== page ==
How do I navigate TSA check-in lines at Austin-Bergstrom?

Passengers heading out of the Austin-Bergstrom International Airport have been experiencing long wait times to get through security and to their gates.

Recently, AUS put out an alert for fliers to warn them about the long wait times. On Sunday, April 3, they processed more than 30,000 people with around the same the following Monday. This jampacked weekend follows an even busier one the previous week.

The airport linked the problem to the high number of flights heading in and out of Austin as well as staffing issues.

So let's take a look at what it takes to get through security at AUS and what passengers can do to streamline the process.

What do I need to get through security?

Before heading to catch your flight, TSA recommends going through its travel checklist to make sure that you have everything you need and are prepared ahead of time.

Before Packing

  • Liquids, gels and aerosols packed in carry-on must follow the 3-1-1 liquids rule
  • Review the prohibited items list for both carry-on and checked baggage
  • If purchasing a baggage lock, be sure to look for those that are TSA recognized
  • Tape a card with your name and contact information on your electronics

When Packing

  • Pack items in layers (shoes one layer, clothes one layer, electronics one layer, etc.)
  • Firearms are only allowed in checked baggage and must be unloaded, placed in a locked, hard-sided container and declared to your airline
  • All fireworks contain explosive materials and are not permitted in checked or carry-on baggage
  • Pack large electronics on top layer of carry-on for screening accessibility
  • Place your 3-1-1 bag with liquids, gels and aerosols in the front pocket of your carry-on for accessibility
  • If traveling with a pet, bring a leash so carriers can be properly screened

Before Leaving for the Airport

  • Give yourself enough time to arrive at the airport early.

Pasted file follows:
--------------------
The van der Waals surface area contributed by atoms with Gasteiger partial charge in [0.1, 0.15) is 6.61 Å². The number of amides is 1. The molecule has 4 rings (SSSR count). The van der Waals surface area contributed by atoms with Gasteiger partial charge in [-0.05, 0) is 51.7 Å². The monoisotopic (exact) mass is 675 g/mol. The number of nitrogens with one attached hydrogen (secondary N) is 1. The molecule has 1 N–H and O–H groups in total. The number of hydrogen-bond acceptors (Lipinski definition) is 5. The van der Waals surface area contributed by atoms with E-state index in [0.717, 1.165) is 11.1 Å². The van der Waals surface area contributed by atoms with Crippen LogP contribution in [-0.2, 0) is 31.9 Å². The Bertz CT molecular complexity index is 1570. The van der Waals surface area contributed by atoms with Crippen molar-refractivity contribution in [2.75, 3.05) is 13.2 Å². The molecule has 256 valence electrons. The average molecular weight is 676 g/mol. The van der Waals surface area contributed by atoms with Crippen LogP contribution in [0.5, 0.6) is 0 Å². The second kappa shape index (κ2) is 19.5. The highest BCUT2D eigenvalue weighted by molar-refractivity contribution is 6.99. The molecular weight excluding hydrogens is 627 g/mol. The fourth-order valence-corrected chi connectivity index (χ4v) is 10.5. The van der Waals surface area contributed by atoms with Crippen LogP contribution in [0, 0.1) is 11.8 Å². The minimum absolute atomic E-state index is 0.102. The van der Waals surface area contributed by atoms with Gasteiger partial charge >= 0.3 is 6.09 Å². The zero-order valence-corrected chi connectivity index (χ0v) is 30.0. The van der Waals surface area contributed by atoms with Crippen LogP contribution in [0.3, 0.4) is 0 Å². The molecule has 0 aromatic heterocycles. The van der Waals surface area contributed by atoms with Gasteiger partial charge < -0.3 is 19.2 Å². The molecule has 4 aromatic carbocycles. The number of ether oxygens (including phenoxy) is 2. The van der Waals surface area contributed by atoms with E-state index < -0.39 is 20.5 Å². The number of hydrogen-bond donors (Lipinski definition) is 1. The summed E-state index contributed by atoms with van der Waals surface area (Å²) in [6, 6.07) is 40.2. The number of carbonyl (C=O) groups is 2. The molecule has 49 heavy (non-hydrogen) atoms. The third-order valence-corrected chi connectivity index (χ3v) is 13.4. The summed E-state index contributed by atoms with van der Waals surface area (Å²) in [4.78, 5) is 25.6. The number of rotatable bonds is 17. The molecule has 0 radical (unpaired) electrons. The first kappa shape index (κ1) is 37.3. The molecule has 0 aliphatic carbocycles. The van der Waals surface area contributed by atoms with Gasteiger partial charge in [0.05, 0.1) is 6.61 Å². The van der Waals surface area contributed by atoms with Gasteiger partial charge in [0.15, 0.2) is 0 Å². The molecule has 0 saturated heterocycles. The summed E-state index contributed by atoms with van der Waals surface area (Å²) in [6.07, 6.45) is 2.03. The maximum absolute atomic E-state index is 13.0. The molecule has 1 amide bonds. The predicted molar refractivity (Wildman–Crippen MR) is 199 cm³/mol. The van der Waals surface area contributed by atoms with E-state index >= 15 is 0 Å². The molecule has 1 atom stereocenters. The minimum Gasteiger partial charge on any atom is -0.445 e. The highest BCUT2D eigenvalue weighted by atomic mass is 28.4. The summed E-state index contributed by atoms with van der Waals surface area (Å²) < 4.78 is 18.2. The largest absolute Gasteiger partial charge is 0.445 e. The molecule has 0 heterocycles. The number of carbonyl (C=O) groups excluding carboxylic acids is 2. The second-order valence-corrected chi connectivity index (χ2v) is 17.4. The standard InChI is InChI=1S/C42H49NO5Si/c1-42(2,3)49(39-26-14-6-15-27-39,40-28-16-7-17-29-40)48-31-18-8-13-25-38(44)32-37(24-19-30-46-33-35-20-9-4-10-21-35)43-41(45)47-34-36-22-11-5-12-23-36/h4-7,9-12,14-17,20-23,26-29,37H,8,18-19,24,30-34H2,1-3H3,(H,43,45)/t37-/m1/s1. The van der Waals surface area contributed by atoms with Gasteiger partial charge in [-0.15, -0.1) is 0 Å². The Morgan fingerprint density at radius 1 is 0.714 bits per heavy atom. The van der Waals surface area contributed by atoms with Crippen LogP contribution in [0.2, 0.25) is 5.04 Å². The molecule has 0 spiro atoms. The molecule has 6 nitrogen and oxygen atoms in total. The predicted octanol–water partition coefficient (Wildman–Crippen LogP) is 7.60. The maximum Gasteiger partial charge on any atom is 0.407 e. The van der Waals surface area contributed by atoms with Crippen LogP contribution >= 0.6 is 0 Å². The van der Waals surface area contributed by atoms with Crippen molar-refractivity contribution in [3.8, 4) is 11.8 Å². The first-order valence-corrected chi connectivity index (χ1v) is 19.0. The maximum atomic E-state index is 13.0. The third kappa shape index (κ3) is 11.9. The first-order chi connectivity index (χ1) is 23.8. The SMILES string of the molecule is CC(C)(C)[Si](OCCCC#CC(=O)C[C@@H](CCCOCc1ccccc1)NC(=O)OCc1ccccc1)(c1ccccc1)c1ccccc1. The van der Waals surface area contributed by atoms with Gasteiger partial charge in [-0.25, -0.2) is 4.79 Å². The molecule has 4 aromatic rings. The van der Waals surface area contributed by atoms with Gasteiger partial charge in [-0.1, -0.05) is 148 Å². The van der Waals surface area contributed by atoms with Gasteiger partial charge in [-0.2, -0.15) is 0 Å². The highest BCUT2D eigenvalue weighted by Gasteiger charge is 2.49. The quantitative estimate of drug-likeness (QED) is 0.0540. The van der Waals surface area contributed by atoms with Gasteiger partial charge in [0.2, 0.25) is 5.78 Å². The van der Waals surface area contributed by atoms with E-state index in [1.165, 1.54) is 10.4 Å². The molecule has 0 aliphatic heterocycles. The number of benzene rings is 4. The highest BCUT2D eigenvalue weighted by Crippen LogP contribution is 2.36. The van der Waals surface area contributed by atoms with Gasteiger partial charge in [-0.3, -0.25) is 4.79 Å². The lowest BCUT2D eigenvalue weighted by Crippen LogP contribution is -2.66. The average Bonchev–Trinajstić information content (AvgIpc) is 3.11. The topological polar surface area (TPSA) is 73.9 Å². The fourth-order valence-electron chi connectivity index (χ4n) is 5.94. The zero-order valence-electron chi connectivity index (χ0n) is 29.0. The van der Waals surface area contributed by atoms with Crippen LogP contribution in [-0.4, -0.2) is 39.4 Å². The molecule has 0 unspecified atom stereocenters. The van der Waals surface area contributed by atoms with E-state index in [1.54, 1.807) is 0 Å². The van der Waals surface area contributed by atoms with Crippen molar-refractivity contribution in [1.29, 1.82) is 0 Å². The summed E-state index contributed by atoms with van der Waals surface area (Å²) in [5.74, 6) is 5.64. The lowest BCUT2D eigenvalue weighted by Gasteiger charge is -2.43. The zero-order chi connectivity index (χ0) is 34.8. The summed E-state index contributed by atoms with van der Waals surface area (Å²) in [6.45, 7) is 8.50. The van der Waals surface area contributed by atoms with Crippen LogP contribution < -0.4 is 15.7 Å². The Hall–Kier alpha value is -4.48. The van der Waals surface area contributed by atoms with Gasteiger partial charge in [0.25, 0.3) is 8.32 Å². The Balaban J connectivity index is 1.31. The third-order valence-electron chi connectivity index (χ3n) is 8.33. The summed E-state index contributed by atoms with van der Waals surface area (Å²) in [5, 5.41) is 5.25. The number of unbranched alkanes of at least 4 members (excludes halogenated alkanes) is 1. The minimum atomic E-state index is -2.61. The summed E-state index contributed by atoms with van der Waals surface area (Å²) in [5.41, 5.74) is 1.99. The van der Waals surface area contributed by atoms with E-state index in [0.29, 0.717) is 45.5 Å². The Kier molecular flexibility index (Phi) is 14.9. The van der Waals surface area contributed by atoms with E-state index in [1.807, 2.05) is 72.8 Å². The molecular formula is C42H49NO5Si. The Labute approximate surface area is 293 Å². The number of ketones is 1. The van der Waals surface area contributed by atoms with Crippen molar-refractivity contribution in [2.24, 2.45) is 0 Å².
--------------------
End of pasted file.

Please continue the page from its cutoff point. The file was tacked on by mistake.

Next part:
• Wear easily removable shoes.
  • Passengers with a disability or medical condition may call ahead to the TSA Cares toll free helpline at 855-787-2227.

Before Entering the Checkpoint

  • Have your ID and boarding pass out for inspection. Adult passengers 18 and older must show valid identification at the airport checkpoint in order to travel.

Acceptable forms of ID include:

  • Driver's licenses or other state photo identity cards issued by Department of Motor Vehicles (or equivalent)
  • U.S. passport
  • U.S. passport card
  • DHS trusted traveler cards (Global Entry, NEXUS, SENTRI, FAST)
  • U.S. Department of Defense ID, including IDs issued to dependents
  • Permanent resident card
  • Border crossing card
  • State-issued Enhanced Driver’s License
  • An acceptable photo ID issued by a federally recognized, Tribal Nation/Indian Tribe
  • HSPD-12 PIV card
  • Foreign government-issued passport
  • Canadian provincial driver's license or Indian and Northern Affairs Canada card
  • Transportation worker identification credential
  • U.S. Citizenship and Immigration Services Employment Authorization Card (I-766)
  • U.S. Merchant Mariner Credential
  • Veteran Health Identification Card (VHIC)

TSA says that weapon permits and temporary driver's licenses are not acceptable forms of identification. 

Beginning May 3, 2023, the TSA will be requiring those flying within the U.S. using state-issued IDs or licenses to make sure their IDs are REAL ID compliant. REAL ID-compliant cards are marked with a star at the top of the card.